Home > Miscellaneous > A Personal Reflection On My Relationship With John McCain

A Personal Reflection On My Relationship With John McCain

The earliest I remember being aware of John McCain was the 2008 election cycle. I was a good republican then, despite years of being relatively apolitical after high school. I recall thinking most republicans voted for him in the primary, so he’s probably the guy I would’ve voted for in the primaries as well. I didn’t know much about him, but he seemed to be a typical republican choice for president so I supported him.

In 2007, the housing market fell dramatically. In 2008, the whole economy crashed. The housing bubble, which began as soon as the tech bubble ended, popped. This event initiated a massive drop in the stock market and a very long recession. I realized how devastating this was on many people and this realization sparked my curiosity. I became very curious and began asking questions about what would cause such an event. This inquiry overcame my apoliticism and led me to an ever increasing interest in and awareness of politics.

It was at this point that my knowledge of McCain grew. I started listening to talk radio. I read political news articles. I learned about the candidates’ platforms. I watched the debates, interviews, appearances on other television shows, and the like. As I watched and learned, while I disagreed with a few of his positions, I really liked the man, John McCain.

I could rewatch some of these things to recall them more clearly, but I feel like it’s more fitting for this particular post to rely on my memory of television events from a decade ago rather than watch them again and have brand new thoughts about them.

I only recall a few specifics from the debates, but I do recall feeling like both candidates came across as very presidential during them. McCain got heated at times, but he was generally respectful to Obama, especially afterward. He had sensible answers to most of the questions. He stood his ground. And most of the time he was able to disagree and argue with a smile, a joke, a smirk, and a pleasant dignity. He often came across this way on television appearances.

One of the things I remember most is his appearance on Saturday Night Live. He was jovial. He was genuinely funny. He was self-deprecating. He always had some sort of smile on his face, even when it was just a smirk. There was a peaceful lightness about him even in a potentially hostile environment. John McCain’s personality, even if someone disagreed with him vehemently politically, was difficult to dislike. Thus, given that I mostly agreed with him politically, I liked him very much.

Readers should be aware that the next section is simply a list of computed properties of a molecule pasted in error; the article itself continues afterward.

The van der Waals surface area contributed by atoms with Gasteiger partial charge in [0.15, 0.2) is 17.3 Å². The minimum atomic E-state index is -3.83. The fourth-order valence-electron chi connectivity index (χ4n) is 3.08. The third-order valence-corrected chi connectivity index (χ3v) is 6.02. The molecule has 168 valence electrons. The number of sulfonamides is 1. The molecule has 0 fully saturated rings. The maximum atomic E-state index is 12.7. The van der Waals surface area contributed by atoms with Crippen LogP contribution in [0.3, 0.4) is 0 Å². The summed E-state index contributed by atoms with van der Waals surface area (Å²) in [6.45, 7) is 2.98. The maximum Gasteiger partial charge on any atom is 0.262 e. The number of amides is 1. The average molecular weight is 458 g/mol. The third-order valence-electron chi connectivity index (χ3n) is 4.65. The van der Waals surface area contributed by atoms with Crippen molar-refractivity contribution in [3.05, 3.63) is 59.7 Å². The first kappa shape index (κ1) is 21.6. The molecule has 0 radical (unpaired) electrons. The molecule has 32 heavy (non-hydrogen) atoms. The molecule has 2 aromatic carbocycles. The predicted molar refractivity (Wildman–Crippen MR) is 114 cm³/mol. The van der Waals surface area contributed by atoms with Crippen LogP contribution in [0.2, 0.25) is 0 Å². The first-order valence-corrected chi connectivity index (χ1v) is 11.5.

I wasn’t very happy about McCain supporting the bank bailouts, but I still voted for him in 2008 with pride, despite knowing he didn’t have a shot at getting elected. McCain lost of course. His concession speech, to my memory, was quite good and complimentary despite the divisive campaigns. McCain remained in the spotlight to varying degrees until his recent death.

My awareness of politics and the continuous process of educating myself about government meant that I’ve paid attention to him over the last 10 years. As I paid attention, learned, and grew in love, my opinion of John McCain began to shift.

When I voted for him in 2008, I was still all about the Iraq and Afghanistan wars. Yeah, they went on a little longer than they should have. No, they still hadn’t found the WMDs in Iraq, but they were well hidden in the tunnel systems. Yes, a lot of innocent civilians were killed and displaced. Yes, the various regions were seriously destabilized and dangerous for minority groups during these wars. But these problems would be improved overall once the US won them completely.

And “we” had to go into Afghanistan because the Taliban = Al Qaeda. These crazy terrorists just wanted to see death and destruction rain down on the US because “we” were christians, we were wealthy, and we had freedom. They hated us for these reasons and would stop at nothing to get rid of us. And we had to go into Iraq because of WMDs, democracy, something about the Kurds, Saddam was crazy, and Iraq probably helped Al Qaeda with 911 too… right?

When I learned more about politics, these justifications did not withstand reason and evidence. It turns out history didn’t begin on 911. The terrorists weren’t merely insane muslim demon spawn who hated the good things about the US. They actually had some legitimate gripes and were rational actors willing to sacrifice themselves in the pursuit of specific political ends (this should go without saying, but I know for some it still doesn’t: This doesn’t make their actions any less despicable). The Taliban offered Osama to the US. Saddam actually did destroy the WMDs which the US helped him acquire in the first place. The wars were actually bringing instability to the region and destroying the lives of the average citizen, not helping them. I must stop this list here or else I will end up writing the longest paragraph in the history of mankind.